It came down to size for Louie Tillet. At 5-foot-9, that mattered more than whether he was portraying a good guy or a bad guy.

“In some towns, I was a babyface. I was one of the few that could really do that because of my size; that’s what I played on,” he told SLAM! Wrestling. “I had to work a lot harder as a heel because I was smaller than almost everybody. So it was harder for me to get heat. I did get it, but I worked really hard. As a babyface, I just had to go out there and sell. That was it.”

Louie Tillet

Right from the get-go in Montreal, when he met Mad Dog Vachon, Tillet was aware of his limitations size-wise, so he wisely listened and learned his craft, and within only a few years of his career, became one of the most respected behind-the-scenes minds in the sport.

Rene Goulet was another struggling worker in Quebec, his first road trip was with Tillet to West Virginia.

“I used to train with Louie Tillet before I was in the business. He was just a small, little guy, but we both loved the business, and that’s how he got in there,” said Goulet. The stint in Charleston, West Virginia, which only lasted a couple of weeks, was “horrible. I don’t know if you could make $75 in a week.”

Tillet did his research before committing to his first territory.

“I had to go to a territory where they used smaller guys. I was in Texas for a good while, but then they started going with the big guys. Morris Siegel, who used to own the territory, liked what I was doing and gave me a good push for my size — he didn’t look at my size, he looked at my talent. I did well there,” understated Tillet.

The booker in Texas, Leo Garibaldi, took a real liking to the French Canadian, who never quite gave the impression on his interviews that he had a decent handle on the English language.

“Louie Tillet was my biggest star in Texas,” the late Garibaldi recalled in 2006. “I gave him some shit to do and say when he was on TV. That was the biggest thing then, what you say on TV. You have to say things that will really please the guys or really hate them.”

Garibaldi dismissed size as an issue.

“Small, it doesn’t mean anything in wrestling. There are small guys that can eat you alive. That’s the truth.”

Tillet worked a huge feud with Wild Bull Curry, featuring brass knuckles matches all over Texas. “A lot of people didn’t like to work with him because they said he didn’t sell enough,” Tillet said of Curry. “But he always sold for me real good. I had some great matches with him.”

Historian J Michael Kenyon was a fan of Tillet’s work in Texas. “In the ring, he was always a sneaky kind of villain, pretending to be a good guy until the ref turned his back. Louie had one of the most expressive faces in the game,” said Kenyon, recalling great programs with Danny McShain, Nick Kozak, Billy White Wolf, and Ricki Starr.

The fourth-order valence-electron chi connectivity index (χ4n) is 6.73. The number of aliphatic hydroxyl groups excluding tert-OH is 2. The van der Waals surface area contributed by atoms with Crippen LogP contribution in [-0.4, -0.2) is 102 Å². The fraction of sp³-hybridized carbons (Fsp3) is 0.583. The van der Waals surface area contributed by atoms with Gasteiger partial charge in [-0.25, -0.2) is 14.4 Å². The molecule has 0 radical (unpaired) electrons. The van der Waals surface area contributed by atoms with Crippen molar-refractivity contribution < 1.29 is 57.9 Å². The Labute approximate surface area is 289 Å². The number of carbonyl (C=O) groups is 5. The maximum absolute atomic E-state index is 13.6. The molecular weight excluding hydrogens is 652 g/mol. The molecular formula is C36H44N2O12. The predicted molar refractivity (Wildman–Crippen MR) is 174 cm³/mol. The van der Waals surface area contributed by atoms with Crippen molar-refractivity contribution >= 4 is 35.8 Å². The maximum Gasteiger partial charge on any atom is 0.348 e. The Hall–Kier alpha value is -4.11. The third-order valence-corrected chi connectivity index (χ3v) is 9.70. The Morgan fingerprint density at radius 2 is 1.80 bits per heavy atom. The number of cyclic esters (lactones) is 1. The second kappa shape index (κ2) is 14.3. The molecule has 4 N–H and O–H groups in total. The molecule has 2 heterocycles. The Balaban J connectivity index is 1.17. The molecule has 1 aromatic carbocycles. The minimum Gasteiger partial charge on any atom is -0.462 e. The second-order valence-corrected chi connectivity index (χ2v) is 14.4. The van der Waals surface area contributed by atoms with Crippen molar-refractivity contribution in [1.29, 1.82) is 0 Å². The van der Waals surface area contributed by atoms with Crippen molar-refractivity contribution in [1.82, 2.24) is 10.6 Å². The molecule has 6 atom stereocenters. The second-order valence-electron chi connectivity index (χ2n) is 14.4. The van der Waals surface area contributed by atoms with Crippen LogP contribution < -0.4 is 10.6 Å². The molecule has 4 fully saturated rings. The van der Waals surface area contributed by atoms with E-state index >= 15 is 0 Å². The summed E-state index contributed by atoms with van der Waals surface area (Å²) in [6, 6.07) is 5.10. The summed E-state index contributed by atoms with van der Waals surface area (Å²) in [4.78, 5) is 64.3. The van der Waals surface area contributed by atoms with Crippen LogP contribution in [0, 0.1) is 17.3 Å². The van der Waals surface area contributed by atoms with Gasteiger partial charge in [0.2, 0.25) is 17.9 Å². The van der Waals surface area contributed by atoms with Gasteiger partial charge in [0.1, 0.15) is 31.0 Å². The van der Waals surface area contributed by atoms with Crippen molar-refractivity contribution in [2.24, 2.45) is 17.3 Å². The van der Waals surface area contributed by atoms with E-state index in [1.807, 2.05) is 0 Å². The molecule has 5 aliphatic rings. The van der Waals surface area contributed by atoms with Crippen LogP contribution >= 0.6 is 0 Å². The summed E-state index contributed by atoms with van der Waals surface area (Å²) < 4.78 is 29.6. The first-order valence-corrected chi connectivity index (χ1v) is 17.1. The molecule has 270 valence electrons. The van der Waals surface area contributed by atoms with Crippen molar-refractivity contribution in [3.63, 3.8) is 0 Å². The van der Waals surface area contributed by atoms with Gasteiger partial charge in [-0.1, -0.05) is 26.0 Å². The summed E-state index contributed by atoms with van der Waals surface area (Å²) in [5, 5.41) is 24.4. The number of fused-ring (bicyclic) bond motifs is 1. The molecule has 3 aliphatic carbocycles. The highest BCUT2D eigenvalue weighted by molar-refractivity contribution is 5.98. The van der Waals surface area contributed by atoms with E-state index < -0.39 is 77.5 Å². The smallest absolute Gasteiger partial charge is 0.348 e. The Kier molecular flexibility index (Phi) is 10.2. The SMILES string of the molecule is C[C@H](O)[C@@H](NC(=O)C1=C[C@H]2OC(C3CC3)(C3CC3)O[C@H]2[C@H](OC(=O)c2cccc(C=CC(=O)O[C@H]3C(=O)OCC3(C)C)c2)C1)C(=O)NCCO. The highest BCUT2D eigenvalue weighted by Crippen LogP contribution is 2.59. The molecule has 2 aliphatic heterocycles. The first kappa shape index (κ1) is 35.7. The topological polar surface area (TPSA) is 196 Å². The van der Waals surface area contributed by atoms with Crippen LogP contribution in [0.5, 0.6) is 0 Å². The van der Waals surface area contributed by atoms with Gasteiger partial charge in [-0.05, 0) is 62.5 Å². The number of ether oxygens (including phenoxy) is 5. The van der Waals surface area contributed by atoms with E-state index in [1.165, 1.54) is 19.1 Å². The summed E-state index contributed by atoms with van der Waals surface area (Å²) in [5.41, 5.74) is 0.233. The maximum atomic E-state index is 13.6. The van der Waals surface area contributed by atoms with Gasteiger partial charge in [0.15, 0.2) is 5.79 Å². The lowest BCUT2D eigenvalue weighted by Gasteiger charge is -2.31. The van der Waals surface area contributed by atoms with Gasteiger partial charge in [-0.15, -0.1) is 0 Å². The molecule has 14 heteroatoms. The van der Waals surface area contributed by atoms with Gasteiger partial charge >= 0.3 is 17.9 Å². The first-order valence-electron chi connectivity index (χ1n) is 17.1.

In a 1970 article in Wrestling Revue, “The Professional” Doug Gilbert talked about Louie Tillet: “He impresses me as a little man who wants to whip the world and will go to any extreme to do just that.”

In general, Tillet will billed as being from France, and one hyping article promises “the Frenchman who entertains the fans with his own version of ‘The Twist’ during his matches.” Sometimes he was Louie, sometimes the anglicized Louis; always, his opponents and detractors rhymed Tillet with “toilet.”

A fateful decision to go to the Florida territory in 1962 changed Tillet from a front-line performer to a part-time one with backstage responsibilities.

“I decided to go to Tampa,” said Tillet. “They were calling me and they were using smaller guys back then.”

Rip Hawk rips into Louie Tillet.

Having already been schooled by Garibaldi, with whom he would later co-book Atlanta, Tillet found new mentors in Florida owners Eddie Graham and Lester Welch.

“Lester Welch was booking with Eddie when I got there. I learned a lot from both of them, and then Lester quit and I replaced him. Lester Welch and Eddie Graham were the guys that, to me, were the big men in wrestling.”

Tillet came into Florida as a wrestler.

“I chose to handle the book. I got there and I wrestled for seven, eight weeks, and I had a talk with Eddie. I realized that there was a lot more money for me to be in the office and quit wrestling. So that’s how it went.”